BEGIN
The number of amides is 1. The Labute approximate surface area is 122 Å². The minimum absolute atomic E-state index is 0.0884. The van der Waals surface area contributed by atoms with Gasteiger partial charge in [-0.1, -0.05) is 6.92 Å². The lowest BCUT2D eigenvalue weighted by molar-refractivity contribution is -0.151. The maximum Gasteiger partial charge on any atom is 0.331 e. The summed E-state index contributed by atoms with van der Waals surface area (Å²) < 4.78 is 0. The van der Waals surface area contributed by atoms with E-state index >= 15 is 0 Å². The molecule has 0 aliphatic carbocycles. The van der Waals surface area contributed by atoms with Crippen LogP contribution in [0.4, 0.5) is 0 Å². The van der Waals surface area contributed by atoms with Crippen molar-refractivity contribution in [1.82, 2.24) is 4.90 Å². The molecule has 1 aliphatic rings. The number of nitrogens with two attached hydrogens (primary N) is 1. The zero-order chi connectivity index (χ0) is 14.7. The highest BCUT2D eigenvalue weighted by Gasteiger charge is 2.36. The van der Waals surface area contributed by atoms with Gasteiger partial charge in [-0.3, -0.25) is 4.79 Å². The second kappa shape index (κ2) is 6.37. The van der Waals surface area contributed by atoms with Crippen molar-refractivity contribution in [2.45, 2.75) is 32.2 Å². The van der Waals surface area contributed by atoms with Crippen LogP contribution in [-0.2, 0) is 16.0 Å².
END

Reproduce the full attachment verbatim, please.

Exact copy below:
The number of amides is 1. The Labute approximate surface area is 122 Å². The minimum absolute atomic E-state index is 0.0884. The van der Waals surface area contributed by atoms with Gasteiger partial charge in [-0.1, -0.05) is 6.92 Å². The lowest BCUT2D eigenvalue weighted by molar-refractivity contribution is -0.151. The maximum Gasteiger partial charge on any atom is 0.331 e. The summed E-state index contributed by atoms with van der Waals surface area (Å²) < 4.78 is 0. The van der Waals surface area contributed by atoms with E-state index >= 15 is 0 Å². The molecule has 0 aliphatic carbocycles. The van der Waals surface area contributed by atoms with Crippen LogP contribution in [0.4, 0.5) is 0 Å². The van der Waals surface area contributed by atoms with Crippen molar-refractivity contribution in [1.82, 2.24) is 4.90 Å². The molecule has 1 aliphatic rings. The number of nitrogens with two attached hydrogens (primary N) is 1. The zero-order chi connectivity index (χ0) is 14.7. The highest BCUT2D eigenvalue weighted by Gasteiger charge is 2.36. The van der Waals surface area contributed by atoms with Gasteiger partial charge in [-0.3, -0.25) is 4.79 Å². The second kappa shape index (κ2) is 6.37. The van der Waals surface area contributed by atoms with Crippen molar-refractivity contribution in [2.45, 2.75) is 32.2 Å². The van der Waals surface area contributed by atoms with Crippen LogP contribution in [-0.2, 0) is 16.0 Å².